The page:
The original specifications for batten length read: “Upper batten not over 3', other three battens not over 5' 9". Three allowed in jib, located as per plan, not over 1' 9" each.” With the modern sail plan the length of the battens in both the main and the jib were shortened. The new specifications in the 1930 Log read: “Upper batten not over 30", 2 middle battens not over 48", lower batten not over 36". Three allowed in jib, located as per plan, not over upper batten 8", other 2 battens 12".” (Note the slight problem with the wording.) No information is available as to why the change was made, but because it was common to reef the main in those days maybeit was determined that lowest batten in the mainsail was always getting in the way of the reefing operation and so it was shortened to 3'. As a guess the upper batten was shortened from 3' to 30" because the batten otherwise was getting fairly close to the mast because of the sharper angel at the headboard.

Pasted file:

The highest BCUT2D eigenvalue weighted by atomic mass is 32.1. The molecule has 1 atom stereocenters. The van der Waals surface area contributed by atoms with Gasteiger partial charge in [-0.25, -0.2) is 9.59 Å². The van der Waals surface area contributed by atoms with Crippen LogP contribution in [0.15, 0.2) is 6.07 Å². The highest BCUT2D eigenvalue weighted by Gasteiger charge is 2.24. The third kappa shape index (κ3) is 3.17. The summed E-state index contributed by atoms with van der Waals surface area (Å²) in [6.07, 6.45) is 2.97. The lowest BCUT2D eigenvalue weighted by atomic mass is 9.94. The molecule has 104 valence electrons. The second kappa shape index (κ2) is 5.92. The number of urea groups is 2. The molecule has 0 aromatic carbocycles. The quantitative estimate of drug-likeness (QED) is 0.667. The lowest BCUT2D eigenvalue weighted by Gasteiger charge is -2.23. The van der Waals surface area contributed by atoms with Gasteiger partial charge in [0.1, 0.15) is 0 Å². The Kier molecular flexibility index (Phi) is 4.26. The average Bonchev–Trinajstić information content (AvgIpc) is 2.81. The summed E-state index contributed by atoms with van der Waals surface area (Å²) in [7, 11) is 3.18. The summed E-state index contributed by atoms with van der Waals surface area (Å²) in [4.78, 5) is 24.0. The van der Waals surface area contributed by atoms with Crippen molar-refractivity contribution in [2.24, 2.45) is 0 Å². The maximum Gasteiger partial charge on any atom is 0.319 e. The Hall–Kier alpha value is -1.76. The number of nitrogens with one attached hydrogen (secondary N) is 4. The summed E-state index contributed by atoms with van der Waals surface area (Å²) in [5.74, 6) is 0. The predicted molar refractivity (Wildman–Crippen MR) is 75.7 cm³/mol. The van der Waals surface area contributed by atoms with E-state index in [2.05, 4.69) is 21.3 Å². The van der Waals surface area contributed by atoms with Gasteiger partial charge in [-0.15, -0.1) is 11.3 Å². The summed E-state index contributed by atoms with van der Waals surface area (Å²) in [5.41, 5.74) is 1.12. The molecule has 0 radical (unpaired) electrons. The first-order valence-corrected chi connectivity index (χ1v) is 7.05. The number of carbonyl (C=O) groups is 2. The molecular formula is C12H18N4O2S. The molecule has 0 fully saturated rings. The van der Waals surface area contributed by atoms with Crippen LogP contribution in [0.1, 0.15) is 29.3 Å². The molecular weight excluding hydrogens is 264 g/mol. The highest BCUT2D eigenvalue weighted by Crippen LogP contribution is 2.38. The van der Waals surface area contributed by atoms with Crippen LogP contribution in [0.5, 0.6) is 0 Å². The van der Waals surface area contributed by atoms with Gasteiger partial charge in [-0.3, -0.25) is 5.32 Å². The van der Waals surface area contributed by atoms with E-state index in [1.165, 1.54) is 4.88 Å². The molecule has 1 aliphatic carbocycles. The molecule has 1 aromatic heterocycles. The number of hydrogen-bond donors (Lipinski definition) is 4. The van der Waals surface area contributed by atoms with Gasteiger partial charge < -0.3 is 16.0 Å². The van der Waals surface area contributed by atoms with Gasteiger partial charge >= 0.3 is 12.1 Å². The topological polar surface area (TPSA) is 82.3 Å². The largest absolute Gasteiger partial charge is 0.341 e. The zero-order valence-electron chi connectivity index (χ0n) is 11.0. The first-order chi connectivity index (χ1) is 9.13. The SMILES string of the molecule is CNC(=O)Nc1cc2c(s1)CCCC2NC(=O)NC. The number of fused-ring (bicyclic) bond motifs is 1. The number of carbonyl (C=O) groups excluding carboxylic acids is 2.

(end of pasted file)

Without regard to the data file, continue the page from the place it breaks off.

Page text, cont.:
Stiff Masts

At first for some unexplained reason the knowledge shared by Bill Inslee six years earlier about the benefit of a flexible rig to control the draft of the mainsail by varying the tension on the headstay / jumper stay was ignored and the early tall rigs were carried ram-rod straight. The masts were also, by all accounts, massive in comparison to the masts which were to come later on.

Colin Ratsey’s Joy in the 1932 Olympics

Note the substantial mast and straight rig.

Walter von Hütschler and Flexible Spars

Walter von Hütschler rediscovered the benefit of a flexible rig, although, according to him, quite by accident. What Walter claims he was really trying to do was to eliminate as much weight aloft as possible by paring down the mast and boom. He took so much wood off the mast that it became flexible on its own. He learned how to control this flexibility and because of the advantage of sail draft control Walter became unbeatable for the years 1937 - 1940. Only because of a problem with his rig in the first race of the 1937 World's did he not win the series that year.

Walter von Hütschler in his Pimm, #1420, in 1938